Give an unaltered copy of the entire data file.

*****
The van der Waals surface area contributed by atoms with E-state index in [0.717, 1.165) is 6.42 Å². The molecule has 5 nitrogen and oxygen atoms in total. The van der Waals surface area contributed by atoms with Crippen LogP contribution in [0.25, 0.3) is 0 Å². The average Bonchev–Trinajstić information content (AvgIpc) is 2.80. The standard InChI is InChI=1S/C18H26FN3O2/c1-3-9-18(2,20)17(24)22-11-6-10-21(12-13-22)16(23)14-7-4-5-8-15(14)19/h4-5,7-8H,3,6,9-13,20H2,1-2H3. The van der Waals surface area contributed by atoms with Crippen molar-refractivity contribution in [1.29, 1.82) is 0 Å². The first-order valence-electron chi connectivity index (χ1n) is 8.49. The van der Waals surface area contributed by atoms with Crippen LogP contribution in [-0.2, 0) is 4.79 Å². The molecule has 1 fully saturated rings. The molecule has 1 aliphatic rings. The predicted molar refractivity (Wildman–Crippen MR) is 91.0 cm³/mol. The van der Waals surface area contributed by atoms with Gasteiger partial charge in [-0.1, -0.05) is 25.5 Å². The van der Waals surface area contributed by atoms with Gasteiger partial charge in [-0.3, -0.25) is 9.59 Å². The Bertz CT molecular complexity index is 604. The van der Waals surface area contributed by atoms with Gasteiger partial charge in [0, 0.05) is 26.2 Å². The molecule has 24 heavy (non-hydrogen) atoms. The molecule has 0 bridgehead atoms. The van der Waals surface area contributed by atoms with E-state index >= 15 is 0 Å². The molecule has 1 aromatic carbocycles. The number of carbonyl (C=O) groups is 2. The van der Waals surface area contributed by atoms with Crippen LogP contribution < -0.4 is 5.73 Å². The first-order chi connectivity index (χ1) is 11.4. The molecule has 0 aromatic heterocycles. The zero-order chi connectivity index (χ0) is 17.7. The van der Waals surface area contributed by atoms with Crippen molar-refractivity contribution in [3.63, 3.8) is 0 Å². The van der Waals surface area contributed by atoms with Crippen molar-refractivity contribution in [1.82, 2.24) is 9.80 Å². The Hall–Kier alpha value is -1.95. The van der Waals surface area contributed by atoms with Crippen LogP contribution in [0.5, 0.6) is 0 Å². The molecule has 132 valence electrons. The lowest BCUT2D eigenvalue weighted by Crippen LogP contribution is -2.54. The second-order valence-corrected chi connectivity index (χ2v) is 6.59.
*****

The van der Waals surface area contributed by atoms with E-state index in [0.717, 1.165) is 6.42 Å². The molecule has 5 nitrogen and oxygen atoms in total. The van der Waals surface area contributed by atoms with Crippen LogP contribution in [0.25, 0.3) is 0 Å². The average Bonchev–Trinajstić information content (AvgIpc) is 2.80. The standard InChI is InChI=1S/C18H26FN3O2/c1-3-9-18(2,20)17(24)22-11-6-10-21(12-13-22)16(23)14-7-4-5-8-15(14)19/h4-5,7-8H,3,6,9-13,20H2,1-2H3. The van der Waals surface area contributed by atoms with Crippen molar-refractivity contribution in [1.29, 1.82) is 0 Å². The first-order valence-electron chi connectivity index (χ1n) is 8.49. The van der Waals surface area contributed by atoms with Crippen LogP contribution in [-0.2, 0) is 4.79 Å². The molecule has 1 fully saturated rings. The molecule has 1 aliphatic rings. The predicted molar refractivity (Wildman–Crippen MR) is 91.0 cm³/mol. The van der Waals surface area contributed by atoms with Gasteiger partial charge in [-0.1, -0.05) is 25.5 Å². The van der Waals surface area contributed by atoms with Gasteiger partial charge in [-0.3, -0.25) is 9.59 Å². The Bertz CT molecular complexity index is 604. The van der Waals surface area contributed by atoms with Gasteiger partial charge in [0, 0.05) is 26.2 Å². The molecule has 24 heavy (non-hydrogen) atoms. The molecule has 0 bridgehead atoms. The van der Waals surface area contributed by atoms with E-state index >= 15 is 0 Å². The molecule has 1 aromatic carbocycles. The number of carbonyl (C=O) groups is 2. The van der Waals surface area contributed by atoms with Crippen LogP contribution < -0.4 is 5.73 Å². The first-order chi connectivity index (χ1) is 11.4. The molecule has 0 aromatic heterocycles. The zero-order chi connectivity index (χ0) is 17.7. The van der Waals surface area contributed by atoms with Crippen molar-refractivity contribution in [3.63, 3.8) is 0 Å². The van der Waals surface area contributed by atoms with Crippen molar-refractivity contribution in [1.82, 2.24) is 9.80 Å². The Hall–Kier alpha value is -1.95. The van der Waals surface area contributed by atoms with Crippen LogP contribution in [0.5, 0.6) is 0 Å². The molecule has 132 valence electrons. The lowest BCUT2D eigenvalue weighted by Crippen LogP contribution is -2.54. The second-order valence-corrected chi connectivity index (χ2v) is 6.59.